Saturday, April 30, 2011

Icon of the Resurrection


Icon of the Resurrection
Pskov, Later Sixteenth century

In the wording of the Creeds, Jesus was “crucified, died, and was buried. On the third day, he rose again...” This icon illustrates some of the early traditions about what the Spirit of Jesus was doing in that interval, while his body laid in the tomb. Also called: “The Harrowing of Hell,” this icon of the Resurrection is part of the collection of the Andrei Rublev Museum in Moscow, dedicated to preserving early Russian art, and named after one of history’s greatest iconographers. It is located in a former monastery, where Saint Andrei Rublev once lived and worked.

The area around Pskov and Novgorod was known for a relatively egalitarian social system, in terms of gender relations. This is reflected in the center of the icon, where Jesus has the hands of both Adam and Eve, pictured as regular human beings, minus the haloes of saints. He pulls them up from Hades, along with many figures from the Hebrew Bible, who had died before the time of Jesus. The company includes Moses, King David, King Solomon, Rebecca, Rachel, Sarah, and Miriam, positioned to echo the positions of Mary and Martha in Russian icons of the raising of Lazarus. Also included, behind Eve, is John the Baptist, the Forerunner of Christ in birth as well as death.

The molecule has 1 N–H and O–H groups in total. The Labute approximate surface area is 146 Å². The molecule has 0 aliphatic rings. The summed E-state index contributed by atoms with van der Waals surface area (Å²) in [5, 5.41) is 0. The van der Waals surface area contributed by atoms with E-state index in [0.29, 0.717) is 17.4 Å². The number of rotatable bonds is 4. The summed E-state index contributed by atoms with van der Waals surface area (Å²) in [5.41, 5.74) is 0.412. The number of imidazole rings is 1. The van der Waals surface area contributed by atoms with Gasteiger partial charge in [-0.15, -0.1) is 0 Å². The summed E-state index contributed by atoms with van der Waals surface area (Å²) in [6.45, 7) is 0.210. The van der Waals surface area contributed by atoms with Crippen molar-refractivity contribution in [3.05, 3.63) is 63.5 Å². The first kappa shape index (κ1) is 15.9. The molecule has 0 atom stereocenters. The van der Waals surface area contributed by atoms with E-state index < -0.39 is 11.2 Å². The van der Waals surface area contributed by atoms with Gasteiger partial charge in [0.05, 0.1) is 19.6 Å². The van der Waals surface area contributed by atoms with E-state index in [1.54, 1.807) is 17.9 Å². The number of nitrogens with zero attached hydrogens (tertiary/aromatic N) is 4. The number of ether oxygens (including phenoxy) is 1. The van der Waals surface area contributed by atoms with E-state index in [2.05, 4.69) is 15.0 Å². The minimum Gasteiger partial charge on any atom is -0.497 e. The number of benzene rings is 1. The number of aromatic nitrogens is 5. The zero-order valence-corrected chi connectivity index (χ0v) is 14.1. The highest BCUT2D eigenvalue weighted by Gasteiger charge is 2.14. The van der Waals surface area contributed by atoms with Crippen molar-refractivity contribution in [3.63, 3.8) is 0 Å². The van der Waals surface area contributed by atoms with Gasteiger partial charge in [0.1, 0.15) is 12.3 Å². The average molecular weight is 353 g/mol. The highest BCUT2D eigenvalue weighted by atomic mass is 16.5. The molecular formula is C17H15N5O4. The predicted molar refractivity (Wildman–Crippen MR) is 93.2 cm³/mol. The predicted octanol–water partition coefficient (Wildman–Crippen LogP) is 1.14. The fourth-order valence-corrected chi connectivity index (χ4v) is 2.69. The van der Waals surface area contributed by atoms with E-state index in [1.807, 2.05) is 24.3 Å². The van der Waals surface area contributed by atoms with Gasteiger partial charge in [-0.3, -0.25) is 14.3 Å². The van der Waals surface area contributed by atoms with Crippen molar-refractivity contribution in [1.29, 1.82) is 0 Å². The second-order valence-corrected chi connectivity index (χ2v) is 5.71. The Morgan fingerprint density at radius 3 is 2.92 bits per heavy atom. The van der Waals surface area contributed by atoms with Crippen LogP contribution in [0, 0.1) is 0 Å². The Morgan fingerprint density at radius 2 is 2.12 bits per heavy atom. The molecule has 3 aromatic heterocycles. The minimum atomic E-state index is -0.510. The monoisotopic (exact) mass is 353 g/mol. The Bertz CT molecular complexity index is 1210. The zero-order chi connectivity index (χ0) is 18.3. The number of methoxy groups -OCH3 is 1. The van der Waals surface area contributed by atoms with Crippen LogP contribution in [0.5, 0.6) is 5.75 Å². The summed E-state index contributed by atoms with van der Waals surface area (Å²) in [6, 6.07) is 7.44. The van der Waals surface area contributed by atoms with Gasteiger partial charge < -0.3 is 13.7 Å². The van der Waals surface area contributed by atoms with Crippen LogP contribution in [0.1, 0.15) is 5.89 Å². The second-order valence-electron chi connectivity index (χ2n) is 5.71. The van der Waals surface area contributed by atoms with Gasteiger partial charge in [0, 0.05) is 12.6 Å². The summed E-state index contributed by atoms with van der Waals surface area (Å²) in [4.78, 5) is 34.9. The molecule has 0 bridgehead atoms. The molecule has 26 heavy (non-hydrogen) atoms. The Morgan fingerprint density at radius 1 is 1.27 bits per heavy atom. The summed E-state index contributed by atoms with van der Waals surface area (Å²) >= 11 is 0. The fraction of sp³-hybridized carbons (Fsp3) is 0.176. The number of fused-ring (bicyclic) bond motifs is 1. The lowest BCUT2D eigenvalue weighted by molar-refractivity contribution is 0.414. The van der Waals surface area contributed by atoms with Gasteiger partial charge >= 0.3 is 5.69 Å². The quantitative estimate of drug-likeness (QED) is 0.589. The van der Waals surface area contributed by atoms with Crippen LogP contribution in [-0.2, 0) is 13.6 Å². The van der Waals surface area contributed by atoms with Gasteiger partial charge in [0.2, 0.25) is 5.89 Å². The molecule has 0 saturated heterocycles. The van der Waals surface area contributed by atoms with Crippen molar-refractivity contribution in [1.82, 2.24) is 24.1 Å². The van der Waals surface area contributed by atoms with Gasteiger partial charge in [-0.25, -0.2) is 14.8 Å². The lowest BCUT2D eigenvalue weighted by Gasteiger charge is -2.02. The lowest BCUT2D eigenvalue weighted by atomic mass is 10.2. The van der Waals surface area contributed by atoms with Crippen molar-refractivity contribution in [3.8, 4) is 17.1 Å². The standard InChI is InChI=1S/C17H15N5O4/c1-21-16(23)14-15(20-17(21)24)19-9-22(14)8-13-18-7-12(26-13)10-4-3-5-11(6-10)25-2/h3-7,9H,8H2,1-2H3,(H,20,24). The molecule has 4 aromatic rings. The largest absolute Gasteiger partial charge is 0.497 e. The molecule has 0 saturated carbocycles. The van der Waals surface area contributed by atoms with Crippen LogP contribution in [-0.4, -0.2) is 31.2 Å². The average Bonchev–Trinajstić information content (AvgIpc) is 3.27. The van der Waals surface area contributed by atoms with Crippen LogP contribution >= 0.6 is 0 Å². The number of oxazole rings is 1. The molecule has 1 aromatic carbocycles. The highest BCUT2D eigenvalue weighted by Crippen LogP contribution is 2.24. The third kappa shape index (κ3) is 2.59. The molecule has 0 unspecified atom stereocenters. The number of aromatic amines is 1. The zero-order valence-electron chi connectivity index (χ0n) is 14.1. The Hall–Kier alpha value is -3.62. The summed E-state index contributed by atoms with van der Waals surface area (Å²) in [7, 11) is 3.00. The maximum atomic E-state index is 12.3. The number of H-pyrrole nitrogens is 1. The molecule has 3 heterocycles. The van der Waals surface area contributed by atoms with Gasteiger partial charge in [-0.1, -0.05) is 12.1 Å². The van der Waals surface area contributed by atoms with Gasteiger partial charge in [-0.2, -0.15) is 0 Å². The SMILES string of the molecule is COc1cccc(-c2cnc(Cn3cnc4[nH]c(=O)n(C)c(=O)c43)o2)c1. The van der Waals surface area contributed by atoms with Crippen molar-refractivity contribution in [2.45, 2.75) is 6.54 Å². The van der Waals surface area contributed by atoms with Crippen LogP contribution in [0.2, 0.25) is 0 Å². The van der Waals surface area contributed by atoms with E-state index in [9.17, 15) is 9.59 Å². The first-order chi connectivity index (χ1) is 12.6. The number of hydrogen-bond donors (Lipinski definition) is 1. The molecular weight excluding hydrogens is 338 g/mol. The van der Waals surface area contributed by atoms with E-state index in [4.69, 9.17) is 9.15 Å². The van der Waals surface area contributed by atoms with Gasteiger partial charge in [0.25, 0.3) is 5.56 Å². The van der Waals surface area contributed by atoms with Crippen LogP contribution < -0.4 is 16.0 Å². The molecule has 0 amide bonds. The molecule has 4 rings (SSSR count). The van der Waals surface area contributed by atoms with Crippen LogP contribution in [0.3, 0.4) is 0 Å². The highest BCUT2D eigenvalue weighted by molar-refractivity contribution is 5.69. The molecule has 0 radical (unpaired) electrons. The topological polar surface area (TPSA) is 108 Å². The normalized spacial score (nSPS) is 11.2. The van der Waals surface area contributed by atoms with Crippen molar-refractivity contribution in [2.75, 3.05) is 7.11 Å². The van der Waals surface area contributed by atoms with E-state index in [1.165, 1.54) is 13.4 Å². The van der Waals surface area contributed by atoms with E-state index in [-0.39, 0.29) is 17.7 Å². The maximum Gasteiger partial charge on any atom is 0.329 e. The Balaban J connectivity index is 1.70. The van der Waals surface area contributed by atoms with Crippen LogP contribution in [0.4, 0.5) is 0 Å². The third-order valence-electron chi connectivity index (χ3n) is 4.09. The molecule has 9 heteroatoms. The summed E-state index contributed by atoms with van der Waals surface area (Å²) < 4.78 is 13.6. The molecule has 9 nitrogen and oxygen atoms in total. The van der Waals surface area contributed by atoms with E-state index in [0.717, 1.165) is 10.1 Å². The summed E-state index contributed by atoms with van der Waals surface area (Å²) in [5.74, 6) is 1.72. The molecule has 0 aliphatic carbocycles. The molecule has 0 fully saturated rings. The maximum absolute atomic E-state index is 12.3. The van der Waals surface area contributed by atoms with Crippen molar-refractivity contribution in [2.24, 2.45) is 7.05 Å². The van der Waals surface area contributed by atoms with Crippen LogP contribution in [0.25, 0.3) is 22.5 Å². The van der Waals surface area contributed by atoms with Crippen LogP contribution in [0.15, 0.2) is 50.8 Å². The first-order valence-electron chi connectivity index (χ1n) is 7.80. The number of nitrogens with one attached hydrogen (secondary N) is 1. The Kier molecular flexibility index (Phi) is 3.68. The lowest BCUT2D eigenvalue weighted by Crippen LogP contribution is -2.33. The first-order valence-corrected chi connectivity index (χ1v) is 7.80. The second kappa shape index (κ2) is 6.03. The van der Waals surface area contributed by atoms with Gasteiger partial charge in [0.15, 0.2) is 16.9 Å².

Two angels subdue the forces of Evil at the bottom of the Pit of Hell, as the dead are raised to new life. Two other angels hover over the scene, bearing the instruments of the Passion. The Old Church Slavonic lettering reads: “The Resurrection of the Savior.”

Jesus stands with his feet on the crossed and broken doors to the tomb, symbolizing the gates of hell. Combined with his outstretched arms and the cross that appears in his halo, the composition becomes in itself an embodiment of an Orthodox Cross.

Early Russian icons of the Resurrection illustrate the words to the chant, sung over and over again during the Orthodox Great Liturgy of Pascha – the “Passion” – a word derived from Pesach, or “Passover” in Hebrew. In English translation, the words to the chant are:

Christ is risen from the dead!
Trampling down death by death,
and upon those in the tombs, bestowing Life.


Written by St. Matthew’s Parish Iconographer, Lisa Bellan-Boyer
One Spirit Interfaith Seminary Class of 2011
 

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